While other stops on Sen. Bernie Sanders’ upcoming book tour will cost attendees as much as $95, his appearance in Charlottesville next month will be free.
The former presidential candidate and independent Vermont senator, who identifies as a socialist, has taken flack for charging for tickets at stops where he is promoting his forthcoming book “It’s OK to Be Angry About Capitalism.”
The book has been described by its publisher Penguin Random House as “a progressive takedown of the uber-capitalist status quo that has enriched millionaires and billionaires at the expense of the working class, and a blueprint for what transformational change would actually look like.”
Sanders is slated to discuss the book, and likely more, on March 2 with CBS News’ chief election and campaign correspondent Robert Costa, who is a resident scholar at the University of Virginia’s Center for Politics.
Admission for the event at Old Cabell Hall on Grounds is free, though tickets are required for entry.
At other stops on his tour, such as at the Anthem theater in Washington, D.C., ticket prices range from $55 to $95 on Ticketmaster, the online marketplace that has been in the crosshairs of President Biden and other lawmakers of late.
Biden as recently as Wednesday called for new restrictions on the fees that platforms such as Ticketmaster can charge.
At a meeting of the president’s so-called competition council on Wednesday, Biden called on Congress to “lower the huge service fees that companies like Ticketmaster slap onto tickets for concerts or sporting events that can easily add hundreds of bucks to a family’s night out.”
The competition council, established in 2021, is meant to “coordinate the federal government’s response to the rising power of large corporations in the economy,” according to a White House statement.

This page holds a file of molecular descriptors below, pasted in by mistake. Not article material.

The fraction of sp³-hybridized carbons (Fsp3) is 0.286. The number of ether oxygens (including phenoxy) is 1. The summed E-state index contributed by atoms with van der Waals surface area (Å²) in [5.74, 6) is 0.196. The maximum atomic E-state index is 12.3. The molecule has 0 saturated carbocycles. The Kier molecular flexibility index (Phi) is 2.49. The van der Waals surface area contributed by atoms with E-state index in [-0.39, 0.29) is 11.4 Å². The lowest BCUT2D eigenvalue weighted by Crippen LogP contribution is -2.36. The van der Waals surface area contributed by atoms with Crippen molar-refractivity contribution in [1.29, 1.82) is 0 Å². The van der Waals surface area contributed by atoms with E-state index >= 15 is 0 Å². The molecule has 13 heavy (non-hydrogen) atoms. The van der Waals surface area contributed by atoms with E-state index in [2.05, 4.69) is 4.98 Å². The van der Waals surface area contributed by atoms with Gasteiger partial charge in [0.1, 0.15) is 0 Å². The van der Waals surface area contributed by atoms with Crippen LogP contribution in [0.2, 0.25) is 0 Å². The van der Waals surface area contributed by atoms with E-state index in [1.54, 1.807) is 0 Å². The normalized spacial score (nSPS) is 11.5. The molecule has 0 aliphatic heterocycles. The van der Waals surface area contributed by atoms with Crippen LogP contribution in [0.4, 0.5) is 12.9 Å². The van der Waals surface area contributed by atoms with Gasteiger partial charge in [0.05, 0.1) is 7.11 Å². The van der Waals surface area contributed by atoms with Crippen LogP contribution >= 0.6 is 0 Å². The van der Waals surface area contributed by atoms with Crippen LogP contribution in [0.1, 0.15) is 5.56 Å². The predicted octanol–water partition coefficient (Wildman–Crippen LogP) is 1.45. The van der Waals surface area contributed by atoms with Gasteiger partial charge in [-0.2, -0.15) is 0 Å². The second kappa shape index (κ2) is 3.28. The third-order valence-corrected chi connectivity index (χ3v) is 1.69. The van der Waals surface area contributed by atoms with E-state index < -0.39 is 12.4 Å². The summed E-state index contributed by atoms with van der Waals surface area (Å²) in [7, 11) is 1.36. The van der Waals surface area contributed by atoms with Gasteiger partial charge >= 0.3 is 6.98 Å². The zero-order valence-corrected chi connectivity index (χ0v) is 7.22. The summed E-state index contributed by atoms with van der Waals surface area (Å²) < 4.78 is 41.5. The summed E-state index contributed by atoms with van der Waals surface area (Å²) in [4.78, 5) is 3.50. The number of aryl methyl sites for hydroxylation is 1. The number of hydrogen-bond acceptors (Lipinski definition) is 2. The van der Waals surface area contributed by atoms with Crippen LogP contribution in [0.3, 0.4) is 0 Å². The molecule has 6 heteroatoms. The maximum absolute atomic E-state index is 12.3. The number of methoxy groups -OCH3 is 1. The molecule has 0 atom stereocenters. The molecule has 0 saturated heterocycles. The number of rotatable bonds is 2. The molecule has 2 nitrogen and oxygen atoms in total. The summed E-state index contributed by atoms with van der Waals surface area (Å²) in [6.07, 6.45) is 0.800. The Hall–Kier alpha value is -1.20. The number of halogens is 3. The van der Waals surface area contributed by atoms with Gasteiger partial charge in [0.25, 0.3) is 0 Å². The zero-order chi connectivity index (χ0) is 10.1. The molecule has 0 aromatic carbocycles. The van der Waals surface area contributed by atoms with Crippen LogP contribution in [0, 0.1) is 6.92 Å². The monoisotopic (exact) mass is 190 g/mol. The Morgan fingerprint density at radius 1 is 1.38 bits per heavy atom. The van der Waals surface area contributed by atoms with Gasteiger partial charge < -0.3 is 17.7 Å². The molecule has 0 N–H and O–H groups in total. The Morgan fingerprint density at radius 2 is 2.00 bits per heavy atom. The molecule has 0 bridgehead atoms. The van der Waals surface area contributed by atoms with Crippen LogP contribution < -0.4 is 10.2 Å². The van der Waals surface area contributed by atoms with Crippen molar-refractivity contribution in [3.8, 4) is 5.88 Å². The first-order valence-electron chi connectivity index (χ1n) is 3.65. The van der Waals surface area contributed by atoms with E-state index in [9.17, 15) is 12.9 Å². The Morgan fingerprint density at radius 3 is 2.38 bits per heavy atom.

“These unfair fees add up,” the president said at the council meeting. “It’s a basic question of fairness.”
Sanders did not immediately respond to a request for comment from The Daily Progress on Friday.
Sanders has visited Charlottesville before, including a visit in 2015 while he was on the presidential campaign trail.
He spoke at the UVa Miller Center during a taping of “American Forum,” a weekly public affairs program hosted by journalist Douglas Blackmon, whose book “Slavery by Another Name: The Re-Enslavement of Black Americans from the Civil War to World War II,” won the 2009 Pulitzer Prize for general non-fiction. The book explored the system of peonage and convict lease labor in the South.
The visit attracted a full-house audience of about 125 people, although the number of those who gathered outside to catch a glimpse of Sanders was much larger.
Speaking with Blackmon and the crowd outside, Sanders touched on a number of issues that were platforms of his campaign at the time and remain a part of his policy agenda today, including tuition-free public higher education, an increase in the national minimum wage to $15 and student debt relief.
Tickets for Sanders’ March event at UVa will be available starting Feb. 7 on the UVa Arts Box Office website.
His book “It’s OK to Be Angry About Capitalism” goes on sale Feb. 21. A preordered hardcover costs $28; paperback costs $30.